How to Help Your Child Cope With Parental Rejection

Boy looking out rain-streaked car window
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A question we often hear from custodial parents is, “What can I do if my child’s father/mother doesn’t show for visitation.” As parents, we feel our child’s pain when the other parent fails to exercise parental visitation. It is only natural that we want to “do” something to take away their pain.

When a parent chooses not to be active in a child’s life damage is done. Children are left to feel unworthy, unloved and worthless due to the lack of self-esteem that comes along with being rejected by a parent.

We can’t protect our children from all of life’s disappointments. In this situation, though, there are things we can do to keep the impact of an absent parent from causing too much destruction and help visitation go smoothly.

3 Ways to Help You And Your Child Cope With Parental Rejection

1. Don’t allow your child to see your disappointment and concern. If you are angry with your ex, keep it to yourself, do not share those feelings with your child. Talk with your child and allow your child to express his/her feelings. Be reassuring by showing them they are loved by you.

When talking about your ex, explain to the child that his/her absence is not a reflection of the child’s worth. Let the child know the other parent is having difficulties that get in the way of him/her understanding how hurtful the absence is. It is important your child understands that the problem is not with him/her but with the parent who is not visiting.

2. Talk to the absent parent. He/she may not realize the negative impact on the child. Some parents aren’t emotionally intelligent enough to know the importance of their presence in their child’s life. Assure the other parent that your only motive is to co-parent in a way that is best for the child.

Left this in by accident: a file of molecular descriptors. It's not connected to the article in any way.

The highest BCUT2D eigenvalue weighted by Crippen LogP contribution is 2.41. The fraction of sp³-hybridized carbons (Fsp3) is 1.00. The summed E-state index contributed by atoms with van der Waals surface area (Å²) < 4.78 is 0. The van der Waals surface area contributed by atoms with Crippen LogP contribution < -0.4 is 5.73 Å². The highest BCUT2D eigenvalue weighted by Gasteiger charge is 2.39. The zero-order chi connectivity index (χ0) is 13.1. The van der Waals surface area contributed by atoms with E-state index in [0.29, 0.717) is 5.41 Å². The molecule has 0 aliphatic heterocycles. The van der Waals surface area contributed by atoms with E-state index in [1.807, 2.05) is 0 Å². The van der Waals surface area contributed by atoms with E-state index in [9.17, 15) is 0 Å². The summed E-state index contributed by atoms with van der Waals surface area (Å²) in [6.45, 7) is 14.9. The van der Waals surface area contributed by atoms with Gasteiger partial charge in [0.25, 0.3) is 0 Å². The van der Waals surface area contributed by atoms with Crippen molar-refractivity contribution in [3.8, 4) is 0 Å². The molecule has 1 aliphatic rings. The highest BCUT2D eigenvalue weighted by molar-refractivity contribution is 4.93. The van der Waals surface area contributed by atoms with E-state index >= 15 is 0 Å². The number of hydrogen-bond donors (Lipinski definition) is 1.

If, after communicating your concerns, the other parent still refuses to visit, let it be. He/she may not care and where there is a lack of caring, there is a lack of concern and love. And, what child needs a parent like that in their life?

3. If you are dealing with a non-custodial parent who makes plans with your child then doesn’t show, have a backup plan. If the non-custodial parent is inconsistent, the best way to keep that from harming your child is to distract the child with other activities.

I encourage all non-custodial parents to maintain a consistent visitation schedule with your children. Also, custodial parents should encourage the relationship between your child and the non-custodial parent. Don’t allow hard feelings and conflict with your ex to harm your child. Put your child’s needs before your need to lash out at your ex-spouse.

And, keep in mind that just because your ex doesn't parent the same way you do, doesn't mean they don't' love their children. Divorce can play tricks with our emotions that keep us from thinking and behaving rationally at times. If your ex is having a hard time dealing with the divorce emotionally that can leak over into his/her relationship with the children.

The best you can do as a concerned parent is, guard your children's feelings and, approach the other parent in a manner that takes into consideration their emotional fragility.